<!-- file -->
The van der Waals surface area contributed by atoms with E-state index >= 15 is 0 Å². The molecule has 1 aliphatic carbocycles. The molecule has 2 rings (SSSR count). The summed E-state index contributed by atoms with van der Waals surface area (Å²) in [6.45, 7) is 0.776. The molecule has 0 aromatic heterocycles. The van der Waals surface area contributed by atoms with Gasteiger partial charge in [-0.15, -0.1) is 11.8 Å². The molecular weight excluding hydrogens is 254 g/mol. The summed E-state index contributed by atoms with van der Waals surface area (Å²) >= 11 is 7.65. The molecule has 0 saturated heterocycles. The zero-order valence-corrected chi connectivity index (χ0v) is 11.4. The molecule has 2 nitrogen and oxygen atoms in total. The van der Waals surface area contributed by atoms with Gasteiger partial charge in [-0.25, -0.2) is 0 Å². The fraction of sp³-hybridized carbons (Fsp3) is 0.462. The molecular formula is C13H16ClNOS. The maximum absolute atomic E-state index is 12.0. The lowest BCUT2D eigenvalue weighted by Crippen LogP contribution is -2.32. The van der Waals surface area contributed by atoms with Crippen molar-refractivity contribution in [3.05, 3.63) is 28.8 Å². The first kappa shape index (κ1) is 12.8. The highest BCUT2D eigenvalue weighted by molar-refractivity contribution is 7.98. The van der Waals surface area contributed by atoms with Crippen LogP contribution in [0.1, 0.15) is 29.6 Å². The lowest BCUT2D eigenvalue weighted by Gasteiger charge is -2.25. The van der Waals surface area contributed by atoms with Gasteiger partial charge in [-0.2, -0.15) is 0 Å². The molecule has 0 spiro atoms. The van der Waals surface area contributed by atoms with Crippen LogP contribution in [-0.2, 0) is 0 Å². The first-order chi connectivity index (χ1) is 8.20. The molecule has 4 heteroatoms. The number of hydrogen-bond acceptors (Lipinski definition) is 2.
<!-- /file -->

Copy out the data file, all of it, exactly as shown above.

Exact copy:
The van der Waals surface area contributed by atoms with E-state index >= 15 is 0 Å². The molecule has 1 aliphatic carbocycles. The molecule has 2 rings (SSSR count). The summed E-state index contributed by atoms with van der Waals surface area (Å²) in [6.45, 7) is 0.776. The molecule has 0 aromatic heterocycles. The van der Waals surface area contributed by atoms with Gasteiger partial charge in [-0.15, -0.1) is 11.8 Å². The molecular weight excluding hydrogens is 254 g/mol. The summed E-state index contributed by atoms with van der Waals surface area (Å²) >= 11 is 7.65. The molecule has 0 saturated heterocycles. The zero-order valence-corrected chi connectivity index (χ0v) is 11.4. The molecule has 2 nitrogen and oxygen atoms in total. The van der Waals surface area contributed by atoms with Gasteiger partial charge in [-0.25, -0.2) is 0 Å². The fraction of sp³-hybridized carbons (Fsp3) is 0.462. The molecular formula is C13H16ClNOS. The maximum absolute atomic E-state index is 12.0. The lowest BCUT2D eigenvalue weighted by Crippen LogP contribution is -2.32. The van der Waals surface area contributed by atoms with Crippen molar-refractivity contribution in [3.05, 3.63) is 28.8 Å². The first kappa shape index (κ1) is 12.8. The highest BCUT2D eigenvalue weighted by molar-refractivity contribution is 7.98. The van der Waals surface area contributed by atoms with Crippen LogP contribution in [0.1, 0.15) is 29.6 Å². The lowest BCUT2D eigenvalue weighted by Gasteiger charge is -2.25. The van der Waals surface area contributed by atoms with Gasteiger partial charge in [-0.2, -0.15) is 0 Å². The molecule has 0 spiro atoms. The van der Waals surface area contributed by atoms with Crippen LogP contribution in [-0.2, 0) is 0 Å². The first-order chi connectivity index (χ1) is 8.20. The molecule has 4 heteroatoms. The number of hydrogen-bond acceptors (Lipinski definition) is 2.